We recently got a new mountain bike for my son via craigslist, it is a couple year old Transition Bottle Rocket and came with a E-Thirteen SS+ chain guide/tensioner.

He would like a lower gear for when we go up the hill to get to the good downhill trails.

Can we add a front derailleur and shifter to allow two front chain rings allowing a lower gearing for going up and one for when he goes down the trail.

He has a nice large 32 tooth on the rear cassette but still would like something a bit easier to spin up the hill

  • Not identical, but I converted a 6speed (1x6) folder to a 24 speed (3x8) There are no places to hang a FD so I simply change gear by hand (often using a chunk of cardboard carried for this purpose) 20" wheel means short chainstays so the chainline is terrible and it crosschains easily. But it works.
    – Criggie
    Jan 31, 2017 at 8:21

2 Answers 2


This is a common setup for many freeride bikes, as it allows uphill pedaling and a bash guard. However only certain models of chain guide support this, and the one your son has doesn't officially (though it wouldn't hurt to try if you have a crankset to test; it might affect the derailleur ...). The DRS is eThirteen's 'official' dual chain guide.

  • 1
    +1. Dual chainring chainguides exist, but yours isn't one of them.
    – joelmdev
    Dec 5, 2011 at 15:40

I thought the question was, will a single-speed chain tensioner (the kind that allows you to get chain tension right on a single-speed bike with vertical dropouts) provide enough variability in chain length that I can shift a front derailleur. The answer is probably not. The chain will either be too loose in the lower gear or too tight in the higher gear. All you need to do is use a cheap rear derailleur as a chain tensioner. No shifter or cassette. This will provide enough slack to shift to the high gear, and take up that slack again when you shift to the low gear.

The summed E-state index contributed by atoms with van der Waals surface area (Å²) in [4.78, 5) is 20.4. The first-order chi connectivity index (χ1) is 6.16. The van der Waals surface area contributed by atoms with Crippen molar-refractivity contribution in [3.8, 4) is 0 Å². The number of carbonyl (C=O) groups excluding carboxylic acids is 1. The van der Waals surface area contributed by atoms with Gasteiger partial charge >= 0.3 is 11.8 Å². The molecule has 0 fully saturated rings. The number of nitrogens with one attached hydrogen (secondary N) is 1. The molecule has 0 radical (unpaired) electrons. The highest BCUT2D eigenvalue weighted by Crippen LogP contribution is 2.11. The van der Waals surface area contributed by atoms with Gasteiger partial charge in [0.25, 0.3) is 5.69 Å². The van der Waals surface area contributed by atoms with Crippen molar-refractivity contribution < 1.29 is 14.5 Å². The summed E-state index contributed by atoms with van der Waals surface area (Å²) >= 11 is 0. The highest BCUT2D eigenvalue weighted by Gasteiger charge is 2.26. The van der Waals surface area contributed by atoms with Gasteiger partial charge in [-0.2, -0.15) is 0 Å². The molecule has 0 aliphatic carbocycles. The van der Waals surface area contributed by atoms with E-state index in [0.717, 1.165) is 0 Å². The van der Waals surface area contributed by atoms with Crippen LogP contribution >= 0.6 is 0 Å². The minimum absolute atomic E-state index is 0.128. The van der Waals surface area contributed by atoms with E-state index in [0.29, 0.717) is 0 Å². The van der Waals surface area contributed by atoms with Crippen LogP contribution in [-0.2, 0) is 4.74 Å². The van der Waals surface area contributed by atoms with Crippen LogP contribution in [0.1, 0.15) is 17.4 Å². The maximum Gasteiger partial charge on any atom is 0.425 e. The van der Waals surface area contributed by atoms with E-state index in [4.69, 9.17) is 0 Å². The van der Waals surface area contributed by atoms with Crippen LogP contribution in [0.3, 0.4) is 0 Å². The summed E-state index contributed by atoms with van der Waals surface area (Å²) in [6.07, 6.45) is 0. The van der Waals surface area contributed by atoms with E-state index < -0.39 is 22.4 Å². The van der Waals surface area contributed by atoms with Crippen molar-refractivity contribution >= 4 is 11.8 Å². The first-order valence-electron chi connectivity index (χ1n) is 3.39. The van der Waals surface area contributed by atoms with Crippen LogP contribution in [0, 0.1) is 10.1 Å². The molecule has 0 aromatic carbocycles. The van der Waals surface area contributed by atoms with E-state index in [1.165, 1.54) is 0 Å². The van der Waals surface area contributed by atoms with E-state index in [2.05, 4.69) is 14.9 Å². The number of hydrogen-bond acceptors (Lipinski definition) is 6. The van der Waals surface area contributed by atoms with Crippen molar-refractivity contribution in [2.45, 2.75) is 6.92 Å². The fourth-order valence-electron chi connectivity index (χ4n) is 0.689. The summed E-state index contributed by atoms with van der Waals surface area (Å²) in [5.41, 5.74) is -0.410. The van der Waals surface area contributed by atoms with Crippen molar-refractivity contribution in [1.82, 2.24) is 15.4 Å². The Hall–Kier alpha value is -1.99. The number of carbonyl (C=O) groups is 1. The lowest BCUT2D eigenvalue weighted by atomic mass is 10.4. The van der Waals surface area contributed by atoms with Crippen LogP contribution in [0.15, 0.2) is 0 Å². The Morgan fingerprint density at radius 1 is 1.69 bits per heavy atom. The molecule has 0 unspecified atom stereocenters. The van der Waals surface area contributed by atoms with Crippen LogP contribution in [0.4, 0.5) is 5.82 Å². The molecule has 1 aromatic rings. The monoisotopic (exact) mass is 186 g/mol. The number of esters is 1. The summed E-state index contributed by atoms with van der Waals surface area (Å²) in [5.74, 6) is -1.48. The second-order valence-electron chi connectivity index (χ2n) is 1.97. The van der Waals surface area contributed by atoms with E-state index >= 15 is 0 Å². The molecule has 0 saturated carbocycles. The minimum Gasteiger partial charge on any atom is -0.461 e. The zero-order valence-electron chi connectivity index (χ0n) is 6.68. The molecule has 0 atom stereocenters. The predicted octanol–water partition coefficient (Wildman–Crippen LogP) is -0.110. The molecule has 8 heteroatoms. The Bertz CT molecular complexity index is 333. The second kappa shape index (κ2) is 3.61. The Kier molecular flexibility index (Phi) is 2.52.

• The bicycle has a rear dearaileur and 9 speed cassette with vertical dropouts. The chain guide/tensioner is attached to the bottom bracket. The bike has a single chainring and my son would like a double chainring setup so he can get an easier gear for climbing. I did not know about the DRS from eThirteen allowing for a double chainring and still providing chain retention. Dec 8, 2011 at 18:21
  • There are two main types of chain guide: the ones you describe pretty much only appear on single speed bikes (fixies, trials, dirt jump, etc). The type the OP is talking about are for bikes that need gears, so the devices wraps around the front ring (usually only one of) and squeezes the chain as it joins and leaves the teeth. They usually incorporate a bash plate to protect the ring as well, they are used on DH, freeride, enduro, etc. bikes.
    – cmannett85
    Dec 8, 2011 at 21:26

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